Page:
Because of the College’s partnership with Columbia University, Barnard is the only women’s college where you can compete in NCAA Division I Athletics.
Since 1896, when a group of students created a bicycle club, Barnard women have been involved in some type of sport. Today the College’s student-athletes compete in 15 sports, including archery, basketball, cross-country, tennis, track and field, and volleyball.
It’s a unique arrangement: The Columbia-Barnard Athletic Consortium allows Barnard students to compete with Columbia undergraduates in NCAA Division I Athletics and the Ivy League, while working with some of the country’s best coaches.
Being a college athlete means that I’m part of something bigger than myself. Knowing that I get to play the sport I love almost every day with 21 incredible athletes who are also incredibly smart is motivating.
Barnard scholar-athletes in 2021
National Fencing Championship
A study of women CEOs found that 80% had played competitive sports in their youth. Scholar-athletes learn confidence, teamwork, time management skills (ask any Barnard athlete), and resilience. They want to succeed, and they learn how to make it happen here.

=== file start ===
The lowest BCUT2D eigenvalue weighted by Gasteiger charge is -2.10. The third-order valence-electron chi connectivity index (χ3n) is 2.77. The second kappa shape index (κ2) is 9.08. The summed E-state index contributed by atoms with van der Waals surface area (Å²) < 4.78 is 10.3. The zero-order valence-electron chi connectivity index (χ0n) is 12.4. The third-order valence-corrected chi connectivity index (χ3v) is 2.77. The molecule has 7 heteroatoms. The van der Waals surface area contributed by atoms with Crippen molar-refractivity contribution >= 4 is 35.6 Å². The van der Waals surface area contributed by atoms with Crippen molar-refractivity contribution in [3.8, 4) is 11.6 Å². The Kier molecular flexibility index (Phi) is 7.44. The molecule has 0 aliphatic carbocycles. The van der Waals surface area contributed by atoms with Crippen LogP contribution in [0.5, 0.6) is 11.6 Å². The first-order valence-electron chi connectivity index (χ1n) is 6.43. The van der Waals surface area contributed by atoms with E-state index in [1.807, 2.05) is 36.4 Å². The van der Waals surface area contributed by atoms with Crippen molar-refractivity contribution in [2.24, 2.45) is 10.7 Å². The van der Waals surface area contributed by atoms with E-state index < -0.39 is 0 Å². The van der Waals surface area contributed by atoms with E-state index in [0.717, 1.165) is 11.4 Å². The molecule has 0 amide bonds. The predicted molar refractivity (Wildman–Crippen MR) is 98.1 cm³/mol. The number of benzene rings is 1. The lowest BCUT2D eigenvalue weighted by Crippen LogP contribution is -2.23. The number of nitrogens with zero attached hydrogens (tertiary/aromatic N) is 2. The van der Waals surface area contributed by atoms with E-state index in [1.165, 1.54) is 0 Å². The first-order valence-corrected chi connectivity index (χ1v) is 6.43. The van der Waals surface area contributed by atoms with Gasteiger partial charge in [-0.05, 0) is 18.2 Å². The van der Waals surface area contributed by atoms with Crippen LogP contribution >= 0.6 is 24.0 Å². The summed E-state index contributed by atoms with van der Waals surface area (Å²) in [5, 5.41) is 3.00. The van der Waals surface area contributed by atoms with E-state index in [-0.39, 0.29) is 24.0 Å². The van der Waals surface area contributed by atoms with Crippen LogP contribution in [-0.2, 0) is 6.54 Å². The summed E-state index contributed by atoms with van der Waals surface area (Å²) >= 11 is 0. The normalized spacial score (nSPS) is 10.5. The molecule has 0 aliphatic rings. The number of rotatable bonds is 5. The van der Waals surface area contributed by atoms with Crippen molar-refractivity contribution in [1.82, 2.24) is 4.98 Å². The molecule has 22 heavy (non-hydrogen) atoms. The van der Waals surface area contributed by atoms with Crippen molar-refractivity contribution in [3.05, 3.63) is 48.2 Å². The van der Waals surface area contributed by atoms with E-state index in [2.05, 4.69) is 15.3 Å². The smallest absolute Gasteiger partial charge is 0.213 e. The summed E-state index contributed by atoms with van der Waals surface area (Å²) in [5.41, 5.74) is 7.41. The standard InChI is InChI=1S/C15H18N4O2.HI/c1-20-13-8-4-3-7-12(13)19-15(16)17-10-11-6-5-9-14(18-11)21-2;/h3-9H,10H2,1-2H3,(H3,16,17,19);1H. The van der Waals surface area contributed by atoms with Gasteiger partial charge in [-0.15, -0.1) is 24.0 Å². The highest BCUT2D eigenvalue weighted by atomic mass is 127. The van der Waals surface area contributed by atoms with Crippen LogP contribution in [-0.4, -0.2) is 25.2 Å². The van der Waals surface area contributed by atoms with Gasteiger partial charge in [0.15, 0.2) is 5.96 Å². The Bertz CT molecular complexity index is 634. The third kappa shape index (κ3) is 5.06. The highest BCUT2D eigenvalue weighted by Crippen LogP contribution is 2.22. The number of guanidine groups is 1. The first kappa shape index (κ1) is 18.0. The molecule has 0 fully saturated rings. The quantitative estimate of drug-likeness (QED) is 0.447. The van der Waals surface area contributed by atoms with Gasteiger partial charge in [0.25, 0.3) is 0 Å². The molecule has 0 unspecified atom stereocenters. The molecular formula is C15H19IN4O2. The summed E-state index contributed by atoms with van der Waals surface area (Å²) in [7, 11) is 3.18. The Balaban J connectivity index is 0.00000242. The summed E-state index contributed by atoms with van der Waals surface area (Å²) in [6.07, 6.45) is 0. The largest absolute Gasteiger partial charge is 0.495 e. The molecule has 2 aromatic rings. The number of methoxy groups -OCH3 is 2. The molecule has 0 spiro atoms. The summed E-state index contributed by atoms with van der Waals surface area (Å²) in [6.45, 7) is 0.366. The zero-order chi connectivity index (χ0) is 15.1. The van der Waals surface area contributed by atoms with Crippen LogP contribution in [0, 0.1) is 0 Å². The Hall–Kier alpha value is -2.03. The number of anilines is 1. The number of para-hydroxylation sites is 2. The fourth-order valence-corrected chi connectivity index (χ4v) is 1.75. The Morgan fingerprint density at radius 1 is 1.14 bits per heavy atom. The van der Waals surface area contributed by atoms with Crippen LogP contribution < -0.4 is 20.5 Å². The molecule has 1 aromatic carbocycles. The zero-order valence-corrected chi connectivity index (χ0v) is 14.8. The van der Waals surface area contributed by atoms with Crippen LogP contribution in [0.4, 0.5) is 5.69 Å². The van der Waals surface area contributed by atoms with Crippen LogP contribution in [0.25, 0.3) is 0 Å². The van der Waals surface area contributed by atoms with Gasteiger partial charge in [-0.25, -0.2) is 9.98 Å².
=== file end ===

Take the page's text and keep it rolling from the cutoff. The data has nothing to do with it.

The archery team captain and neuroscience and behavior major reflects on how she got her start in the sport and what it’s like to participate in athletics at Barnard.
On and Off the Field
The fencing program at Columbia University has forced me to hone my time-management skills. Since we train at [Columbia’s] Dodge Hall in the morning twice a week, our evenings and the rest of the week are dedicated to training at our home clubs throughout the city.
Being on an athletic team in college means you automatically have a group of people looking out for your best interests from day one. It brings a sense of security and community.
Being an athlete in college is teaching me to balance my energy both physically and mentally. I am learning to take care of my body in ways that allow me to perform to the best of my ability, both on the track and in the classroom.